SPECIAL REPORT: Changing the conversation surrounding mental health

KNWA

The daily toll of COVID-19 is measured by new cases, deaths and hospitalizations, but something we may not see is its effect on our mental health.

ROGERS, Ark. (KNWA/KFTA) — From frontline workers to parents and children, many are struggling with COVID-19’s toll on their mental health.

Those battling the frontlines are facing two deadly situations — the COVID-19 pandemic and a decline in mental health.

I know several people who have started medications.

MEGAN BERRY, ICU NURSE

ICU Nurse Megan Berry said the virus resurfaced mental health issues she thought she’d overcome.

“But COVID-19 kind of brought up some of those symptoms that I haven’t had for five or six years,” she said.

She said her coworkers are also struggling.

COURTESY OF MEGAN BERRY

“A lot of them have had new anxieties, new depression or kind of reoccurrence of old episodes of anxiety or depression,” she said.

Berry said working the frontlines, death is no stranger — but COVID-19’s casualties have been harder to face.

It’s almost every day that you have a patient that really gets to you, and you have no time to catch your breath and recover and process it all.

MEGAN BERRY, ICU NURSE

This battle… is being fought in hospitals and in homes.

Lori Lynn Tucker has three children all under the age of seven.

COURTESY OF LORI LYNN TUCKER

“Here we’ve all lost our tempers,” she said. “We’ve all had really really hard times.”

From managing work while being stuck at home together to the everyday challenges that come with being a mom, Tucker said this year has been a struggle.

“This year has definitely been a test of resilience,” she said.

COURTESY OF LORI LYNN TUCKER

The mental strain of this virus has also been affecting her oldest son.

“I’m just now realizing how hard [this] has been on him, even though he hasn’t had the vocabulary to share exactly what’s going on in his head,” she said.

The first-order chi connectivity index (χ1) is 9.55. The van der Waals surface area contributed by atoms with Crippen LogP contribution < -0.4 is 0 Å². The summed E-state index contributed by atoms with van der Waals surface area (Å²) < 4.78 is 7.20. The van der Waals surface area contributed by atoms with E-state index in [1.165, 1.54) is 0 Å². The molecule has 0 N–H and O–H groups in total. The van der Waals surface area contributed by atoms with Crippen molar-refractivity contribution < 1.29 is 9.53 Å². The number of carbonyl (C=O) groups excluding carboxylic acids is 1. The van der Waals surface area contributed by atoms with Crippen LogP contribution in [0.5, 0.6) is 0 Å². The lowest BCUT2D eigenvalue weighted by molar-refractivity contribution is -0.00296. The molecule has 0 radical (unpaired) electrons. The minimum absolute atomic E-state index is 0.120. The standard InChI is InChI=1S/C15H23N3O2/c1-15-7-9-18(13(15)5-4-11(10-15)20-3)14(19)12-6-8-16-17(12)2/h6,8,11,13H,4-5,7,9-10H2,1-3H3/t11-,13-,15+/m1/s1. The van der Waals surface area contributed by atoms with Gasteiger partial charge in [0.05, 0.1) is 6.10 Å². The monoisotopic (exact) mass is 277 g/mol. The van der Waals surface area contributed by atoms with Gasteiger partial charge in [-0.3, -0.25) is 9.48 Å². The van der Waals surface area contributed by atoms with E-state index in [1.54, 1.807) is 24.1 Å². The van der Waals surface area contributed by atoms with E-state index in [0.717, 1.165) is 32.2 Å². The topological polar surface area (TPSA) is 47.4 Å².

This comes as no surprise to Burrell Behavioral Health Licensed Psychologist Dr. Shelly Farnan.

“From our kiddos up to our grandparents to everyone in between, our mental health has impacted,” Dr. Farnan said. “We’ve seen a rise in referrals, a rise in our crisis service needs, and calls into our crisis services.”

When it comes to coping with the struggles of mental health — aside from seeking therapy, Berry said not stretching herself thin while working long hours has kept her going.

For Tucker, finding joy in the little things is keeping her family afloat.

COURTESY OF LORI LYNN TUCKER

Dr. Farnan said when coping with these struggles, sometimes it can be as simple as just checking in with ourselves.

We have to stop and pause and honor how it is that our bodies are feeling and really invest and be intentional with that.

DR. SHELLY FARNAN, LICENSED PSYCHOLOGIST

Dr. Farnan said one positive thing that has came out of this pandemic is that COVID-19 is elevating conversations surrounding mental health.

“This year, employers have to think of this because it’s impacting our employees,” Dr. Farnan said. “So, it’s requiring us to talk about mental health in all of our spaces.”

Which is something Tucker, who wears many hats at home, and Berry, who dresses out in scrubs — are extremely grateful for.

I hate that we had to go through this, but I am glad that it brought some things to the forefront of our minds that wasn’t always there.

MEGAN BERRY, ICU NURSE

If you or someone you know is struggling with their mental health, below is a list of resources, phone numbers, and services available:

Copyright 2021 Nexstar Media Inc. All rights reserved. This material may not be published, broadcast, rewritten, or redistributed.

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